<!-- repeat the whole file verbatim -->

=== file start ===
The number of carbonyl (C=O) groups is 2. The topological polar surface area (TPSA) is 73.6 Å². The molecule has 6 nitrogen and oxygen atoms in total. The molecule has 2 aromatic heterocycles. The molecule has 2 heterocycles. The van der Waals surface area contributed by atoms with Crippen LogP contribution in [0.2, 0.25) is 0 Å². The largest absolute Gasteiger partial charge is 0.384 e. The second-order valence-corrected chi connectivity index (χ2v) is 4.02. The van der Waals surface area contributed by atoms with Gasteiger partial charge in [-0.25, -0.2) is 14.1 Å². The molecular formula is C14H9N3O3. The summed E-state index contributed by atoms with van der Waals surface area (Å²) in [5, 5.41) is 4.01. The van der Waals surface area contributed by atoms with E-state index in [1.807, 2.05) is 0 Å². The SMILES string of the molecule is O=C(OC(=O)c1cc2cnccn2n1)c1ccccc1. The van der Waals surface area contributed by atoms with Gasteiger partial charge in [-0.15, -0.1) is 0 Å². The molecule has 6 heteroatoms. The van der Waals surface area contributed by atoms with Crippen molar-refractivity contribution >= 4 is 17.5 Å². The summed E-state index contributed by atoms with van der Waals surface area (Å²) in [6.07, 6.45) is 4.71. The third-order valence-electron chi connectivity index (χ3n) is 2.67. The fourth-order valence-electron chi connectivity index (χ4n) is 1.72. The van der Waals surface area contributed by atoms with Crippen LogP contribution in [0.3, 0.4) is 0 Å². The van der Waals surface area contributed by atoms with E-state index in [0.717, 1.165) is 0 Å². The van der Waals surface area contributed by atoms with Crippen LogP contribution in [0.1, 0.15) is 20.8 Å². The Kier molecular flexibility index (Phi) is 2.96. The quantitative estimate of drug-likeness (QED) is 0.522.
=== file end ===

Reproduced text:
The number of carbonyl (C=O) groups is 2. The topological polar surface area (TPSA) is 73.6 Å². The molecule has 6 nitrogen and oxygen atoms in total. The molecule has 2 aromatic heterocycles. The molecule has 2 heterocycles. The van der Waals surface area contributed by atoms with Crippen LogP contribution in [0.2, 0.25) is 0 Å². The largest absolute Gasteiger partial charge is 0.384 e. The second-order valence-corrected chi connectivity index (χ2v) is 4.02. The van der Waals surface area contributed by atoms with Gasteiger partial charge in [-0.25, -0.2) is 14.1 Å². The molecular formula is C14H9N3O3. The summed E-state index contributed by atoms with van der Waals surface area (Å²) in [5, 5.41) is 4.01. The van der Waals surface area contributed by atoms with E-state index in [1.807, 2.05) is 0 Å². The SMILES string of the molecule is O=C(OC(=O)c1cc2cnccn2n1)c1ccccc1. The van der Waals surface area contributed by atoms with Gasteiger partial charge in [-0.15, -0.1) is 0 Å². The molecule has 6 heteroatoms. The van der Waals surface area contributed by atoms with Crippen molar-refractivity contribution >= 4 is 17.5 Å². The summed E-state index contributed by atoms with van der Waals surface area (Å²) in [6.07, 6.45) is 4.71. The third-order valence-electron chi connectivity index (χ3n) is 2.67. The fourth-order valence-electron chi connectivity index (χ4n) is 1.72. The van der Waals surface area contributed by atoms with Crippen LogP contribution in [0.3, 0.4) is 0 Å². The van der Waals surface area contributed by atoms with E-state index in [0.717, 1.165) is 0 Å². The van der Waals surface area contributed by atoms with Crippen LogP contribution in [0.1, 0.15) is 20.8 Å². The Kier molecular flexibility index (Phi) is 2.96. The quantitative estimate of drug-likeness (QED) is 0.522.